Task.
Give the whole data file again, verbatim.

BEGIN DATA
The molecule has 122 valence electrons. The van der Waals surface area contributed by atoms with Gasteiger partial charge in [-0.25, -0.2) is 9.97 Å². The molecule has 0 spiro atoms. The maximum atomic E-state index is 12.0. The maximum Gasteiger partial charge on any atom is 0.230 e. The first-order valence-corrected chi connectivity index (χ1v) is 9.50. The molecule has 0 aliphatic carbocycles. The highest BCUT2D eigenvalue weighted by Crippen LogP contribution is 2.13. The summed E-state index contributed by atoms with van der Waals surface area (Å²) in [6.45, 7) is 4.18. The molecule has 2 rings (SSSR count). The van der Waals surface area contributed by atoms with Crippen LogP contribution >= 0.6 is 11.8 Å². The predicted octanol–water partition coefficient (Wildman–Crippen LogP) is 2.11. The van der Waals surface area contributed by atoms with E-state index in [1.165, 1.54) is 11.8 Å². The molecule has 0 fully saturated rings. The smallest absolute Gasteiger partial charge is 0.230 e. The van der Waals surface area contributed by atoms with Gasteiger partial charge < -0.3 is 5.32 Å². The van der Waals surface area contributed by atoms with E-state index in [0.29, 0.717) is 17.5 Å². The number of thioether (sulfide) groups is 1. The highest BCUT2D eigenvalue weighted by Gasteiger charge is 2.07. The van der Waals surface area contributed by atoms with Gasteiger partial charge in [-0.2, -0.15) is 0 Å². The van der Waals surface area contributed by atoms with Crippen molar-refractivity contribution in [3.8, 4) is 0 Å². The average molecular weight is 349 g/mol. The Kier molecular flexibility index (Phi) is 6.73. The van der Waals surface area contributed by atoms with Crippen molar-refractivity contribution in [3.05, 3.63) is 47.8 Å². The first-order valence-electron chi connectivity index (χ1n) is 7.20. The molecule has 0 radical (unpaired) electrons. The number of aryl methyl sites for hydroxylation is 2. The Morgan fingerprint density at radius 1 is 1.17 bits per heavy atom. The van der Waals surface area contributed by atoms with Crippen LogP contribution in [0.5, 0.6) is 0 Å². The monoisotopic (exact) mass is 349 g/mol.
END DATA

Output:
The molecule has 122 valence electrons. The van der Waals surface area contributed by atoms with Gasteiger partial charge in [-0.25, -0.2) is 9.97 Å². The molecule has 0 spiro atoms. The maximum atomic E-state index is 12.0. The maximum Gasteiger partial charge on any atom is 0.230 e. The first-order valence-corrected chi connectivity index (χ1v) is 9.50. The molecule has 0 aliphatic carbocycles. The highest BCUT2D eigenvalue weighted by Crippen LogP contribution is 2.13. The summed E-state index contributed by atoms with van der Waals surface area (Å²) in [6.45, 7) is 4.18. The molecule has 2 rings (SSSR count). The van der Waals surface area contributed by atoms with Crippen LogP contribution >= 0.6 is 11.8 Å². The predicted octanol–water partition coefficient (Wildman–Crippen LogP) is 2.11. The van der Waals surface area contributed by atoms with E-state index in [1.165, 1.54) is 11.8 Å². The molecule has 0 fully saturated rings. The smallest absolute Gasteiger partial charge is 0.230 e. The van der Waals surface area contributed by atoms with Gasteiger partial charge < -0.3 is 5.32 Å². The van der Waals surface area contributed by atoms with E-state index in [0.29, 0.717) is 17.5 Å². The number of thioether (sulfide) groups is 1. The highest BCUT2D eigenvalue weighted by Gasteiger charge is 2.07. The van der Waals surface area contributed by atoms with Gasteiger partial charge in [-0.2, -0.15) is 0 Å². The van der Waals surface area contributed by atoms with Crippen molar-refractivity contribution in [3.8, 4) is 0 Å². The average molecular weight is 349 g/mol. The Kier molecular flexibility index (Phi) is 6.73. The van der Waals surface area contributed by atoms with Crippen molar-refractivity contribution in [3.05, 3.63) is 47.8 Å². The first-order valence-electron chi connectivity index (χ1n) is 7.20. The molecule has 0 radical (unpaired) electrons. The number of aryl methyl sites for hydroxylation is 2. The Morgan fingerprint density at radius 1 is 1.17 bits per heavy atom. The van der Waals surface area contributed by atoms with Crippen LogP contribution in [0.5, 0.6) is 0 Å². The monoisotopic (exact) mass is 349 g/mol.